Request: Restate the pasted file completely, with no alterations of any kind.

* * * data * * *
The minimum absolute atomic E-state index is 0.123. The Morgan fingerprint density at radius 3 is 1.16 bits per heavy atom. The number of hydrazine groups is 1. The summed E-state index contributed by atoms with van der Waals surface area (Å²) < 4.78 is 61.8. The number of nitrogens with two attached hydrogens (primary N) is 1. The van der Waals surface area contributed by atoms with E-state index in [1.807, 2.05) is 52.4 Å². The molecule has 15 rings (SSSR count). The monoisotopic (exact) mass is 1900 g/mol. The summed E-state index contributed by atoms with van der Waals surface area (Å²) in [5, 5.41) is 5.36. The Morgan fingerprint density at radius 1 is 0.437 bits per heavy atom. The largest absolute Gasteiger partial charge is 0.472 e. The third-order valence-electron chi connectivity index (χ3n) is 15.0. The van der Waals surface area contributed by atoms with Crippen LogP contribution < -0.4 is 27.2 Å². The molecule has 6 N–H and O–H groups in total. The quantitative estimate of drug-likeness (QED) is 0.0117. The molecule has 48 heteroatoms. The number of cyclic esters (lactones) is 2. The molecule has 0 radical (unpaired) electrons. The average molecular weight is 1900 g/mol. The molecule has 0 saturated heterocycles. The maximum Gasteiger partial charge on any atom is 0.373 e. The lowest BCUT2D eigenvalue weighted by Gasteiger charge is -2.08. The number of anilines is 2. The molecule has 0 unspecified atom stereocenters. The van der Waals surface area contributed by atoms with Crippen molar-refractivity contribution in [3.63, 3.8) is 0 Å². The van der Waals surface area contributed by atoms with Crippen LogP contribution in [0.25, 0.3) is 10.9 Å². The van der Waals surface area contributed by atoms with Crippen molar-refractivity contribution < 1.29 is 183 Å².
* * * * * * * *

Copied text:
The minimum absolute atomic E-state index is 0.123. The Morgan fingerprint density at radius 3 is 1.16 bits per heavy atom. The number of hydrazine groups is 1. The summed E-state index contributed by atoms with van der Waals surface area (Å²) < 4.78 is 61.8. The number of nitrogens with two attached hydrogens (primary N) is 1. The van der Waals surface area contributed by atoms with E-state index in [1.807, 2.05) is 52.4 Å². The molecule has 15 rings (SSSR count). The monoisotopic (exact) mass is 1900 g/mol. The summed E-state index contributed by atoms with van der Waals surface area (Å²) in [5, 5.41) is 5.36. The Morgan fingerprint density at radius 1 is 0.437 bits per heavy atom. The largest absolute Gasteiger partial charge is 0.472 e. The third-order valence-electron chi connectivity index (χ3n) is 15.0. The van der Waals surface area contributed by atoms with Crippen LogP contribution < -0.4 is 27.2 Å². The molecule has 6 N–H and O–H groups in total. The quantitative estimate of drug-likeness (QED) is 0.0117. The molecule has 48 heteroatoms. The number of cyclic esters (lactones) is 2. The molecule has 0 radical (unpaired) electrons. The average molecular weight is 1900 g/mol. The molecule has 0 saturated heterocycles. The maximum Gasteiger partial charge on any atom is 0.373 e. The lowest BCUT2D eigenvalue weighted by Gasteiger charge is -2.08. The number of anilines is 2. The molecule has 0 unspecified atom stereocenters. The van der Waals surface area contributed by atoms with Crippen molar-refractivity contribution in [3.63, 3.8) is 0 Å². The van der Waals surface area contributed by atoms with Crippen LogP contribution in [0.25, 0.3) is 10.9 Å². The van der Waals surface area contributed by atoms with Crippen molar-refractivity contribution < 1.29 is 183 Å².